Exception: If you have already provided your landlord with notice that you will be leaving (for example, at the end of your lease or with 60 days notice for month-to-month tenants), the RTA requires that the landlord make “reasonable efforts” to provide notice of a showing – but the 24-hour rule does not apply.

When can my landlord show my home to potential buyers? 

Showing appointments can legally be booked in Ontario between 8 AM and 8 PM.

Can I be home during showings? I want to be present, but I work from 9-5. What can I do?

Tenants can be home during a showing to a prospective buyer, however they cannot restrict showing times based on their personal schedules. You cannot insist on being home for every showing if you aren’t available from 8 am to 8 pm.  

What can I do to prepare for a buyer showing? 

As a tenant, you don’t have to do anything. But if you want to help expedite the sale (either for your own convenience or for the benefit of your landlord), consider:

  • Making sure the property is clean and tidy
  • Restraining pets in a carrier or finding other arrangements for them
  • Leaving the property during a showing

Always put away valuables and any items you don’t want potential buyers to see. 

Other FAQ’s for When Your Landlord is Selling the Property

Does my landlord have the right to take photos of the property?

Your landlord has the right to photograph the property but must provide appropriate notice of entry. Make sure to remove any personal belongings you don’t want to be photographed. 

My landlord’s REALTOR offered to send a cleaning company to prepare the apartment for showings. Do I have to agree?

No! This is usually just offered as a convenience to the tenant. A clean property will sell faster than one that hasn’t seen a vacuum in months, and that’s good news for both the landlord and the tenant. A faster sale means fewer showings and inconveniences.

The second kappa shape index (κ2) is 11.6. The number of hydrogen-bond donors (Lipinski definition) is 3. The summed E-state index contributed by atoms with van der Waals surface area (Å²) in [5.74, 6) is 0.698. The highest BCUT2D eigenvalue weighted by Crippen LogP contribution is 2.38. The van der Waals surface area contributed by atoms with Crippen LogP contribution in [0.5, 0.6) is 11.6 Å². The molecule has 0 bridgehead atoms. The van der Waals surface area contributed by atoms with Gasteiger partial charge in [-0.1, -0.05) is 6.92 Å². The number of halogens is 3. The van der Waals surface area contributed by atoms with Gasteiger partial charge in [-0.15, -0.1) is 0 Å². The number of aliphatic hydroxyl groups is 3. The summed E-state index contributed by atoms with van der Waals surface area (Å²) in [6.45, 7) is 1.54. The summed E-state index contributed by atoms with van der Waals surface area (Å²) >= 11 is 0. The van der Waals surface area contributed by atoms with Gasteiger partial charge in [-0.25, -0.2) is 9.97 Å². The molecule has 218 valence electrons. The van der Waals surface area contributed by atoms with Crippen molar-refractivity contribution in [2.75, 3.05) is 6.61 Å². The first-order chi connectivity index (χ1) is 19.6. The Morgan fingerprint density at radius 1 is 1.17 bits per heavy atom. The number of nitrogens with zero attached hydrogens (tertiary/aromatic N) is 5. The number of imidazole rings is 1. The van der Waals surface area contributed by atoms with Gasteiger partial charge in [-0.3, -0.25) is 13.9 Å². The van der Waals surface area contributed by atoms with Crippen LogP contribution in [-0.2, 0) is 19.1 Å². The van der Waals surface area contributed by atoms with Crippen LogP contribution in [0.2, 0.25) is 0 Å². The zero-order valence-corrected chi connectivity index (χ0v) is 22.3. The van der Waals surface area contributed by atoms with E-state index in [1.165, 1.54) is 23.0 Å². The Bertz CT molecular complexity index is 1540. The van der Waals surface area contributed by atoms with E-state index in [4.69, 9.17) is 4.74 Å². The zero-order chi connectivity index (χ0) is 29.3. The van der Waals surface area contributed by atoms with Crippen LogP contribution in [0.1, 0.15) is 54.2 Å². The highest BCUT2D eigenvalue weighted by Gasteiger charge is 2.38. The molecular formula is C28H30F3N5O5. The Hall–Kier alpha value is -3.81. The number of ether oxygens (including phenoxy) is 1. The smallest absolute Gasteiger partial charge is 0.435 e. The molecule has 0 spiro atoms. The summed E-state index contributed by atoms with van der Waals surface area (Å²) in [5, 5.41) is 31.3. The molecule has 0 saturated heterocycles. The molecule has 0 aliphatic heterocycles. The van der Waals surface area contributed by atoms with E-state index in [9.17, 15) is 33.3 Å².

My landlord wants to stage the home that I live in. What are my options?

You do not have to agree to re-arrange your furniture or have your home professionally staged. It’s very rare for a tenanted property to be staged. 


  1. Julia Savage says:

    My landlord has told me they want to sell my condo in the new year. My lease is finished at the end of November. If I take a new place for August or September 1st, will I be on the hook for September, October and November rent?

    • Brendan Powell says:

      Your landlord can sell their property at any time, but your lease still takes precedence – so for example if they wanted to sell TODAY, they could…but you would still be entitled to stay until at least the end of your lease.
      On the flipside, you have committed to your lease until the end of November, and you can’t just leave and unilaterally get out of that responsibility.
      So the landlord selling doesn’t directly in itself impact your lease. HOWEVER, they may have picked “next year” to sell specifically because that would be after your lease term. If you speak to your landlord and say you would be happy to find a new place sooner, they may be more than happy to let you out of the remainder of your lease, and then they could simply sell sooner–that might be a positive thing for them.
      My advice is to talk to your landlord about it. As long as you are both in agreement, then you can both sign an N11 to MUTUALLY agree to end your lease early (only sign this once you have a new place lined up! But talk to the landlord beforehand).
      Good luck!

  2. I asked my landlord to be able to sublet while I’m caring for a relative. At first he refused saying they were going to renovate and sell. When I insisted that the sublet was temporary and I intended to move back in, he then said the sale would be at the end of my lease and the sublet could go ahead. He also offered 3 months rent if I’d move now. Should I haggle for more?

    • Brendan Powell says:

      It’s hard to give advice on this kind of thing as it’s very situation-specific. However as you do not HAVE to move out just because he is selling, make sure that you look into how much it will cost you to move and rent a new place before agreeing to sign anything.
      You will find many opinions online…but from my perspective that seems reasonable as long as it covers your costs with extra for any hassles–although now you’ll get the sublet at least!